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Why the Fed switched to a slower track

Wednesday's Federal Reserve policy announcement resulted in serious fireworks in the financial markets. The takeaway: Nearly every asset class surged, thanks to a smash lower in the U.S. dollar as the Fed struck a dovish note.

In response to a tightening labor market, the Fed set the stage for rate hikes potentially as soon as June by removing the "patient" language from its statement. But it also acknowledged recent economic weakening and softness in inflation (caused by falling energy prices and a rising dollar) by lowering its "dot plot" projections of individual interest rate estimates. That's what caused Wednesday's rip higher to recover from early session losses.

In the end, the Dow Jones industrials gained 1.3 percent to close at 18,076 after trading in a 400-point range. The small-cap stocks in the Russell 2000 gained 0.8 percent to close at a new all-time high of 1,252.

The Fed statement itself was largely boilerplate, noting further improvement in the labor market and reasonable confidence that inflation would move back to the Fed's 2 percent target. The bigger story was what happened with the Summary of Economic Projections, or dot plot. Fed policymakers dramatically cut the median estimate of where rates will be at the end of the year from 1.2 percent to 0.6 percent.

Translation: The Fed is only looking for two rate hikes this year, down from four back in December.

Moreover, the end-2016 estimate was cut to 1.9 percent from 2.5 percent prior and the end-2017 dropped to 3.1 percent from 3.7 percent.

In addition, the Fed lowered its 2015 GDP growth forecast (a range of 2.3 percent-2.7 percent from 2.6 percent-3 percent), headline inflation forecast (0.6 percent-0.8 percent vs. 1 percent-1.6 percent) and "full" employment rate (5 percent-5.2 percent from 5.2 percent-5.5 percent). All this suggests the Fed is suddenly looking a lot less hawkish on monetary policy for the rest of the year.

The motivation for the change has a few moving parts.

For one, severe winter weather and a run of disappointing economic data has pushed down the Atlanta Fed's GDPNow real-time estimate of first-quarter growth to just 0.3 percent.

Two, the 25 percent gain in the dollar since last summer -- encouraged by the relative strength of the U.S. economy compared to Asia and Europe and new monetary policy stimulus measures by foreign central banks -- has had a chilling effect on inflation and export growth. The Fed, by acting dovish, leaned against this rise.

That raises the risk that foreign central banks will respond (the Swedes preemptively cut interest rates deeper into negative territory Wednesday morning), adding to talk of a currency war as countries fight to weaken their currencies in an effort to juice exports and employment. Volatility is on the rise, with the dollar suffering a large "flash crash" like decline in after-hours trading.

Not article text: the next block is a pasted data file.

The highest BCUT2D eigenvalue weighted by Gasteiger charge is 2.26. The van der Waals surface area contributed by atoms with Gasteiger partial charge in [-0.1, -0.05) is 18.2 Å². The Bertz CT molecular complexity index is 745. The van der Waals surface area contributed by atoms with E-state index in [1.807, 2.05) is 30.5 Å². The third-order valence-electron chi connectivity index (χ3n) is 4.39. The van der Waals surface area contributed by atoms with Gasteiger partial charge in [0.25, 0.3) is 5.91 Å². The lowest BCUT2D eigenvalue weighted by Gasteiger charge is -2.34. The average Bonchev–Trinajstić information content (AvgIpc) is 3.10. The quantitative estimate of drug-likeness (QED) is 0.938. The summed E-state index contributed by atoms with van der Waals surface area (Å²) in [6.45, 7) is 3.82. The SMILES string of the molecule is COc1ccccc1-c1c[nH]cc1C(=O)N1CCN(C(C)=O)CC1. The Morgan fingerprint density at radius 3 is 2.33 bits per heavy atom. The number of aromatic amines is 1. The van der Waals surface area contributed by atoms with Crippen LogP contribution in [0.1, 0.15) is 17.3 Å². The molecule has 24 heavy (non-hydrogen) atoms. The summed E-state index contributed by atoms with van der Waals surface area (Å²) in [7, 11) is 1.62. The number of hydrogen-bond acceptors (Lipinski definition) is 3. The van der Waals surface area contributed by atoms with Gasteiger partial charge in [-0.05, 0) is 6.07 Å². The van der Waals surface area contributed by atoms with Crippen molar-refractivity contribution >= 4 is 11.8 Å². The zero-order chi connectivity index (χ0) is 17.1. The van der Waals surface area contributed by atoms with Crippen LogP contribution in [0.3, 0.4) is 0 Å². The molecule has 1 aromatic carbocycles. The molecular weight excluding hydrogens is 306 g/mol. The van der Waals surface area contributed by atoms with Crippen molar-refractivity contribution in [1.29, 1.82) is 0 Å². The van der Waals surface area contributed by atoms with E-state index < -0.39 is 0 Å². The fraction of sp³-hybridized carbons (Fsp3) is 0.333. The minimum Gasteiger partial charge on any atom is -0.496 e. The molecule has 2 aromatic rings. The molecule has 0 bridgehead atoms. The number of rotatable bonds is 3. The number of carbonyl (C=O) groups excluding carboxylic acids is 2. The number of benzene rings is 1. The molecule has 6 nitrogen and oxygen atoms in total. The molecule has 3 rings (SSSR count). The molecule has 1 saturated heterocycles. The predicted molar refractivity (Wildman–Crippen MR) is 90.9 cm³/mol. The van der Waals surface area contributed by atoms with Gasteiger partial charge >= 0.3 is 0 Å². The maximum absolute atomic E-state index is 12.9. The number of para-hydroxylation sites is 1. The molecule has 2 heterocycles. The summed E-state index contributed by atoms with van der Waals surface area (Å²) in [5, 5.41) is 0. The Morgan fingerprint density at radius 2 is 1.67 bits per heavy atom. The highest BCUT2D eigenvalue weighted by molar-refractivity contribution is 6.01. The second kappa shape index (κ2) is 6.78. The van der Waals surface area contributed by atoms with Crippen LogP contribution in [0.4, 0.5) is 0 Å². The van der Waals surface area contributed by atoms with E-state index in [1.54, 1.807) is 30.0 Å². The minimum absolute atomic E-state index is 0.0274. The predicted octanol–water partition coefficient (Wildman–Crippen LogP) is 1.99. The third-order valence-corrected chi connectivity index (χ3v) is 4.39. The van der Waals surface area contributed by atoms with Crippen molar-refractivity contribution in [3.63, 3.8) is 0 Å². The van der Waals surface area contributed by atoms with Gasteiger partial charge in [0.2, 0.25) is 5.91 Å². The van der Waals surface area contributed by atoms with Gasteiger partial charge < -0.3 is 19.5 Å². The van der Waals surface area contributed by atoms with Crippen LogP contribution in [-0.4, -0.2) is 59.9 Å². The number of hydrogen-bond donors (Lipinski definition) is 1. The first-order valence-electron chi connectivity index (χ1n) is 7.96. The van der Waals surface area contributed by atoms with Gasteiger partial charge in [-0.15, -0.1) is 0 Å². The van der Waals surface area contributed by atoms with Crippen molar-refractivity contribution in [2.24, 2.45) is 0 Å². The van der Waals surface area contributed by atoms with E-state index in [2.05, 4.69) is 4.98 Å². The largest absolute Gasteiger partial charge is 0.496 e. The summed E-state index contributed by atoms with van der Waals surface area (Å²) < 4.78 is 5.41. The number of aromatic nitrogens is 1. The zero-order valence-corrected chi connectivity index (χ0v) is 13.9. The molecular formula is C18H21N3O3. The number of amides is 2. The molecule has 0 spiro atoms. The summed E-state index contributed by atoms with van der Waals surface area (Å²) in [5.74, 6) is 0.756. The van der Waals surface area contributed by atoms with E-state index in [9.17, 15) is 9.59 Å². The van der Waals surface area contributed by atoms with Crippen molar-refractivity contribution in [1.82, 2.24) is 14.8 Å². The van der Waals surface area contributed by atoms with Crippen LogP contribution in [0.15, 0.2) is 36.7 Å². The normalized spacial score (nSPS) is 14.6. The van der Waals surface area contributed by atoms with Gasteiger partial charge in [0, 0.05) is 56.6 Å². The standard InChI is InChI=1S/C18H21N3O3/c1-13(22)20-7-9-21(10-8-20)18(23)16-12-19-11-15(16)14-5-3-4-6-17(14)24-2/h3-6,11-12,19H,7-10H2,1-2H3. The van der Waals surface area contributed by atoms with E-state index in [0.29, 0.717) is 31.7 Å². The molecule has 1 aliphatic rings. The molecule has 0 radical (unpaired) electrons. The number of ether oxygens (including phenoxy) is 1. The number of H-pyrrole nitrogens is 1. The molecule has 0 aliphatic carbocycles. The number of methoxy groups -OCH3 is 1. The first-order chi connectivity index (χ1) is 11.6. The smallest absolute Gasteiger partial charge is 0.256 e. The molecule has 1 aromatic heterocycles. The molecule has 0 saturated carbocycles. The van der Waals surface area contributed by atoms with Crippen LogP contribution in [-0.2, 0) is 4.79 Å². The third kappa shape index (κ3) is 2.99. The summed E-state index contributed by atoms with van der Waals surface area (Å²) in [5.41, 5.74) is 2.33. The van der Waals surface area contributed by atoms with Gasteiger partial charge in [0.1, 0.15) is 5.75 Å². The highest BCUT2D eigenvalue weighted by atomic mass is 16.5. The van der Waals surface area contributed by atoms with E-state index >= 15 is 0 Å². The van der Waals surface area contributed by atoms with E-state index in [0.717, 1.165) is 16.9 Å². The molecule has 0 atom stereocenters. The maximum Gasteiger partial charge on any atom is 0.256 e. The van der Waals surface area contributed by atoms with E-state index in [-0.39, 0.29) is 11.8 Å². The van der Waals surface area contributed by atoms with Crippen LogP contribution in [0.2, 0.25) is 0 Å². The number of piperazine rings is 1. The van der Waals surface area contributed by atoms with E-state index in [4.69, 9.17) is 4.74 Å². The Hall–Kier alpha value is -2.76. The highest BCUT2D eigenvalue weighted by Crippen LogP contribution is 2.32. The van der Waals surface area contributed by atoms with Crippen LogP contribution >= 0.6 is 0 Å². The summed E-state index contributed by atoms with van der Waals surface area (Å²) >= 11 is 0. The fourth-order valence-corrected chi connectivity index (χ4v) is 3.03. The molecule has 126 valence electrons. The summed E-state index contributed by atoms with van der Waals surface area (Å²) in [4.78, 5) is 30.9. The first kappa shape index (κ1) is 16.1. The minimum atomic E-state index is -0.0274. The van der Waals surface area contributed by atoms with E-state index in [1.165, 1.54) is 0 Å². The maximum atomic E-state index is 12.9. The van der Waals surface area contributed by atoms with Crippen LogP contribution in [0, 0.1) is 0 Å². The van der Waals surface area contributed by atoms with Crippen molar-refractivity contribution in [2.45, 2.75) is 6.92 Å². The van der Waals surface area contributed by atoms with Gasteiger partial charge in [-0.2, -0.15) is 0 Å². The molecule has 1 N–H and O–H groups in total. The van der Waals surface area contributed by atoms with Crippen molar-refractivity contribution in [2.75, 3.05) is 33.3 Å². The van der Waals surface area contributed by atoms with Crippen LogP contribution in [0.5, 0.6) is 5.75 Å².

And three, for months there has been a disconnect between the Fed's old interest rate projections (four rate hikes for a 1 percent increase) and the market's projections based on futures market pricing (one rate hike toward year-end).

The Fed blinked first, moving its dot plot down closer to where traders were.

For a market that's extremely dependent on the flow of cheap money from the Fed, this was like manna falling from the sky. Asset prices reacted accordingly with stocks, bonds, foreign currencies, precious metals and industrial commodities all rocketing higher.

The question now is: Will the gains stick?

This feels very similar to the unexpected market surge back in September 2013 as the Fed -- to the surprise of pretty much everyone -- held off on tapering its now-ended QE3 bond-buying program. The Fed shocker capped a multiweek rise for stocks after which the Dow slid nearly 6 percent.

The plunge in the dollar after the close could be the start of a bout of intense currency market volatility -- something that won't sit well for hedge funds engaged in popular currency carry trades. For instance, stocks have shown a tendency to trade in unison with the relationship between the Japanese yen and the U.S. dollar, rising when the dollar rises against the yen. Should the dollar weaken dramatically against the yen, as it is now, then these carry trades will suffer.

Now, attention will turn to the Fed's June meeting -- and the flow of the economic data between now and then -- to determine when the policymakers will raise interest rates for the first time since 2006. Aneta Markowska at Societe Generale is looking for a rate hike in June and one in the fourth quarter. Joseph LaVorgna at Deutsche Bank believes liftoff will occur in September with another rate hike later in the year.

It won't be too long before we know for sure.

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